Once your website starts getting at least some traffic from organic search queries, you can help increase conversions (inquiries, signups, purchases, phone calls etc) by investigating what happens once people reach your website from the search results.
You can use Google Analytics to choose what keywords to focus on and to check the entrance pages (landing pages) for issues hurting conversions.
How To Choose Which Organic Keywords To Focus On
Most websites have hundreds or thousands of keywords bringing visitors to their website so it’s ideal to have an easy way to select which keywords to focus on.
In Google Analytics, you should have either some important (non-ecommerce) conversion Goals being tracked or e-commerce turned on and set up so that it is tracking transactions. You’ll then be able to see the conversion rates by keyword as follows:
- Choose Traffic Sources / Keywords
- Set a date range of about 3 to 6 months (Less if you’ve made a fair number of changes to the site that might have affected rankings, changed URL’s etc)
- Choose “Show: non-paid” (See the screen shot below)
- Then choose either a Goal Set tab or the Ecommerce tab (see the screen shot below)
Sort on Visits if needed by clicking on the column title (or export to a spreadsheet so you can sort the data in various ways).
Scan through the list and more closely examine any keywords with a conversion rate that is lower than some minimal percentage.
You’ll likely notice a fair number of keywords with a conversion rate of zero. You’ll need to make a judgment call on each of these as to whether the phrase is relevant to the conversion goals of your site.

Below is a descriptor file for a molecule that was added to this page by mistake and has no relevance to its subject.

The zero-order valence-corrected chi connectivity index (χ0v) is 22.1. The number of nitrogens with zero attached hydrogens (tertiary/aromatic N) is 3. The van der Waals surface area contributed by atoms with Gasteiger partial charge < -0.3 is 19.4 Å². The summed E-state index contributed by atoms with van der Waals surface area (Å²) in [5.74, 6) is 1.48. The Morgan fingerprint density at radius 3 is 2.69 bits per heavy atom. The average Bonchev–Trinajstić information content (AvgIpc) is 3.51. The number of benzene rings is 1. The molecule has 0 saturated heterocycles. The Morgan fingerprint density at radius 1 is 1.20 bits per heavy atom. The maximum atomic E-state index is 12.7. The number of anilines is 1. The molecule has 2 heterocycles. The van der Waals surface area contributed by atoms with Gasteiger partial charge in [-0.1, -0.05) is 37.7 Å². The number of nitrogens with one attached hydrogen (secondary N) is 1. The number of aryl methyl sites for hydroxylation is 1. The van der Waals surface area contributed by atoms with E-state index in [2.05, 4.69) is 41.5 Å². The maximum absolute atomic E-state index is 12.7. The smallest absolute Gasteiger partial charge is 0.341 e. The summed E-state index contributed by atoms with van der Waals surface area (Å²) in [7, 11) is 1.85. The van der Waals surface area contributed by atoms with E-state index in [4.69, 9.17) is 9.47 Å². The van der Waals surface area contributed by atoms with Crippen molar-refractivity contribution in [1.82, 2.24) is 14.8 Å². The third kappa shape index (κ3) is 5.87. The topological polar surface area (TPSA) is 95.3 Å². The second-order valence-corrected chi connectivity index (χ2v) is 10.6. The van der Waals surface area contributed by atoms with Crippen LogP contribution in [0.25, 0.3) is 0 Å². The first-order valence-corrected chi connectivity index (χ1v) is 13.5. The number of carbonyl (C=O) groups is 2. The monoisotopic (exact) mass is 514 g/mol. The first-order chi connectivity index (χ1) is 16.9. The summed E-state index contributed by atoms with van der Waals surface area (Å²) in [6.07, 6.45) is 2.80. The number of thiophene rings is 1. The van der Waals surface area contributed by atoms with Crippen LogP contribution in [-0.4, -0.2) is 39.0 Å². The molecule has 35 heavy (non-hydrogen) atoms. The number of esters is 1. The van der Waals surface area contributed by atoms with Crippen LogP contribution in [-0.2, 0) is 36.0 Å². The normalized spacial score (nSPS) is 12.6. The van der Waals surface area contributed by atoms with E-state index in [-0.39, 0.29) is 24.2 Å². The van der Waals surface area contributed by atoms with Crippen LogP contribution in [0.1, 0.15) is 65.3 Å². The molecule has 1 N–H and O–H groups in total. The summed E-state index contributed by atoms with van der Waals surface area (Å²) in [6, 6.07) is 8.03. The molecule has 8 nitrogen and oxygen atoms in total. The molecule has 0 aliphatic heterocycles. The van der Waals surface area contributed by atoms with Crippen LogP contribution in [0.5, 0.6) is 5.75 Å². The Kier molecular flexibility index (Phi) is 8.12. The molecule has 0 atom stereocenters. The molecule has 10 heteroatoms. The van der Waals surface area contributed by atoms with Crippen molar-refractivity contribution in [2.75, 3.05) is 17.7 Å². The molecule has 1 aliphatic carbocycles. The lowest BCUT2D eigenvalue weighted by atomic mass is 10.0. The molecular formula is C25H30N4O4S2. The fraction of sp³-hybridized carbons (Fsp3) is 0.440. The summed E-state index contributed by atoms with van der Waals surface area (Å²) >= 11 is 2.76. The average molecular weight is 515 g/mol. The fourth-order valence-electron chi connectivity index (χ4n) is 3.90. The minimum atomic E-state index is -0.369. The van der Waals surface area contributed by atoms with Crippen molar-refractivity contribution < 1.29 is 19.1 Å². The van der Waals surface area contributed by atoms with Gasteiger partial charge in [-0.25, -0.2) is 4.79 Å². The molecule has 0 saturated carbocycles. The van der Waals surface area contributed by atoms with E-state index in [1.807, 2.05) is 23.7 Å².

Sites tend to rank for many phrases that aren’t very relevant and are not likely to lead to conversions. Skip those and focus on the keyword phrases that you believe should be leading to conversions.
Check The Entrance Pages For Issues
Although we have some control through optimization, it’s the search engines that decide what web pages rank high for organic keywords and thus become the entrance pages when people click through (unlike PPC where you choose the landing page) so the first step is to check any entrance page with more than a minimal number of entrances for issues.
- In the Google Analytics table of keywords you generated, click on a keyword in the table that you want to examine.
- Next, click on the drop down selector you’ll see in the screen shot below
- Then select Landing Page (see in the screen shot below):
You’ll be presented with a list of the entrance pages for that keyword (You may have to click “non-paid” again on this page too).
Unfortunately, Google Analytics doesn’t turn the entrance page listings into links in this table, so you’ll either need to copy and append the URL segment in the listing to the website address in a browser address bar or follow the next steps.
Here’s what I do using two monitors. I open Analytics again in another instance of the browser on the other monitor and do the following:
- Choose Content / Top Landing Pages
- Select “containing” in the Filter option selector you’ll see in the screen shot below.
- Copy all or part of the URL segment from the keyword entrance page listing into the Filter field (see the screen shot below)
- This will generate a list of entrance pages that contain the URL segment.
- Click on the entrance page you want to examine.
When you click on the landing page you wish to examine a Content Detail page is presented. Click on the “visit this page” link you’ll see in the screen shot below to view the page.